SACRAMENTO, Calif. (KGET) — The California Department of Motor Vehicles on Wednesday notified customers of a security breach in a company it uses to verify vehicle registration addresses.
It’s unknown if vehicle information data was compromised, the DMV said, and an investigation is ongoing. The DMV halted all data transfers to the company and notified law enforcement, including the FBI.
“Data privacy is a top priority for the DMV,” said DMV Director Steve Gordon in a release. “We are investigating this recent data breach of a DMV vendor in order to quickly provide clarity on how it may impact Californians.”
Automatic Fund Transfer Services Inc. was the victim of a ransomware attack in February that may have compromised information sent by the DMV including the last 20 months of California vehicle registration records containing names, addresses, license plate numbers and vehicle identification numbers, the release said.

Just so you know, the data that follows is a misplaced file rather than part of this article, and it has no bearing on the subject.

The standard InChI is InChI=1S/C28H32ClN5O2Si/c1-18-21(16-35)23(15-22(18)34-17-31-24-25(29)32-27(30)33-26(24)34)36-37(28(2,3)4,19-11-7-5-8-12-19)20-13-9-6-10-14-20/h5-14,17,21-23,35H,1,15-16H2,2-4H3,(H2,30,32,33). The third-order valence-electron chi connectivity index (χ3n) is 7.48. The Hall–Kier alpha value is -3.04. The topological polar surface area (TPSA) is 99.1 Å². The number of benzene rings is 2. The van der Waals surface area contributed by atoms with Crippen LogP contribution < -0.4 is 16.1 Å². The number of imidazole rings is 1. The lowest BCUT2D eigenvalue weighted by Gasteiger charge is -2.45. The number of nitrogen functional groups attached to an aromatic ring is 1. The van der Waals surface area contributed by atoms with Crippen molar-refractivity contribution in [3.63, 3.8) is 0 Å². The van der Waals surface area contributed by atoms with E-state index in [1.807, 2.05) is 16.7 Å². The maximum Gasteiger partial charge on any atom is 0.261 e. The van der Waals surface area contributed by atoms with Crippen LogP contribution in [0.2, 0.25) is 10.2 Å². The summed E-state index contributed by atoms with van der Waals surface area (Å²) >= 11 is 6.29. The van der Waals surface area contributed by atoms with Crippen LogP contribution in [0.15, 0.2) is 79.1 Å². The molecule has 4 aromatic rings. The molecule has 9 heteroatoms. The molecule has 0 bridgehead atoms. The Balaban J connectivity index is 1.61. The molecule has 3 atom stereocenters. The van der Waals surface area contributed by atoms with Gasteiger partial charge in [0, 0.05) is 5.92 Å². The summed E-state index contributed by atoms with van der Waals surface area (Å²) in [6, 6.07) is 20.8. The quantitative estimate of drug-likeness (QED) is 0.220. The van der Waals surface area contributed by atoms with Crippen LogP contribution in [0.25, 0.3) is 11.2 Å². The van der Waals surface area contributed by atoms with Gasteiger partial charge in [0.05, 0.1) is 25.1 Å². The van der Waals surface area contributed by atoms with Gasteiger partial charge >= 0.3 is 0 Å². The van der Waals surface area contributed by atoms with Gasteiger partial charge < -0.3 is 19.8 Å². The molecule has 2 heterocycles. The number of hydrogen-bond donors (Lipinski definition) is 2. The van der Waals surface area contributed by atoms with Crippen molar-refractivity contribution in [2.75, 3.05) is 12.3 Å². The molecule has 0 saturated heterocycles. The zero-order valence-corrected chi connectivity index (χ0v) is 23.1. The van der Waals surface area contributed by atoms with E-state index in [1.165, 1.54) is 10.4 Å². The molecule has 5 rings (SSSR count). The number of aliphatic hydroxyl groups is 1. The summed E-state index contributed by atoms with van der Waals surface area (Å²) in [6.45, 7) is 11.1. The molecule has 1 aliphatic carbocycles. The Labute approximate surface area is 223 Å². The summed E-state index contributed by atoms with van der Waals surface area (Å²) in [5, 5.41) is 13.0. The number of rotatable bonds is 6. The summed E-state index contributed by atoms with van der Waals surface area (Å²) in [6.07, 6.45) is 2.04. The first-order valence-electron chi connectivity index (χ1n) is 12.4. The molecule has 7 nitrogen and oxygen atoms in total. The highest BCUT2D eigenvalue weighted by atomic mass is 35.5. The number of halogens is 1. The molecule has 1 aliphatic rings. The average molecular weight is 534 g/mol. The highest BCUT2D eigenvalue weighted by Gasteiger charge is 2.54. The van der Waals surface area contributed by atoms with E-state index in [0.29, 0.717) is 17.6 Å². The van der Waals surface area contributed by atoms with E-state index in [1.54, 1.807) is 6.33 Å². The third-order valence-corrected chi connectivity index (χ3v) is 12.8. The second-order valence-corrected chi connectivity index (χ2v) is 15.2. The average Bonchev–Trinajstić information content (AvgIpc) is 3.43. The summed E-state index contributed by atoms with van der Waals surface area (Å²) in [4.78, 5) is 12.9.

Social Security numbers, birth dates, voter registration, immigration status or driver’s license information are not among the information the DMV shares with AFTS and are not compromised, according to the release.
The DMV contracts with AFTS to cross-reference addresses with the national database, which is updated whenever someone files a change of address with the U.S. Postal Service National Change of Address Database. By cross-referencing addresses, vehicle registration renewal notices are mailed to a customer’s current address.
Anyone who notices suspected illegal activity using information received from the ransomware attack is asked to contact law enforcement.